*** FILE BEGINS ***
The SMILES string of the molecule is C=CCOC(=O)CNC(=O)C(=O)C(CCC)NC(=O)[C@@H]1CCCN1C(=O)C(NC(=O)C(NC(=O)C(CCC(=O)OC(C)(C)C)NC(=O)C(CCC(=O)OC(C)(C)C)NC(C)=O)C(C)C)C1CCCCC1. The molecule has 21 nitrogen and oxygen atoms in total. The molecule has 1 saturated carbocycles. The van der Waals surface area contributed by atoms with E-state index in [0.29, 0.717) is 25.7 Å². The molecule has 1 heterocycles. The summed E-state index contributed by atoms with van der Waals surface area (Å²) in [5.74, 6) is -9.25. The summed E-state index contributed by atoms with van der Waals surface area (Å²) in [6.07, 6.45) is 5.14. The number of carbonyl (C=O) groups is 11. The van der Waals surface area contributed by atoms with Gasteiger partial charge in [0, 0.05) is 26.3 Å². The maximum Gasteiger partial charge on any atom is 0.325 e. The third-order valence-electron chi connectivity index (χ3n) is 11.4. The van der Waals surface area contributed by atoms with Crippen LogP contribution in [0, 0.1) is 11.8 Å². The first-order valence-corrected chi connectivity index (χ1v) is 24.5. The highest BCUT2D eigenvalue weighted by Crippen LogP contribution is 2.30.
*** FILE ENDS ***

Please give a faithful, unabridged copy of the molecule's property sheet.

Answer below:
The SMILES string of the molecule is C=CCOC(=O)CNC(=O)C(=O)C(CCC)NC(=O)[C@@H]1CCCN1C(=O)C(NC(=O)C(NC(=O)C(CCC(=O)OC(C)(C)C)NC(=O)C(CCC(=O)OC(C)(C)C)NC(C)=O)C(C)C)C1CCCCC1. The molecule has 21 nitrogen and oxygen atoms in total. The molecule has 1 saturated carbocycles. The van der Waals surface area contributed by atoms with E-state index in [0.29, 0.717) is 25.7 Å². The molecule has 1 heterocycles. The summed E-state index contributed by atoms with van der Waals surface area (Å²) in [5.74, 6) is -9.25. The summed E-state index contributed by atoms with van der Waals surface area (Å²) in [6.07, 6.45) is 5.14. The number of carbonyl (C=O) groups is 11. The van der Waals surface area contributed by atoms with Gasteiger partial charge in [0, 0.05) is 26.3 Å². The maximum Gasteiger partial charge on any atom is 0.325 e. The third-order valence-electron chi connectivity index (χ3n) is 11.4. The van der Waals surface area contributed by atoms with Crippen LogP contribution in [0, 0.1) is 11.8 Å². The first-order valence-corrected chi connectivity index (χ1v) is 24.5. The highest BCUT2D eigenvalue weighted by Crippen LogP contribution is 2.30.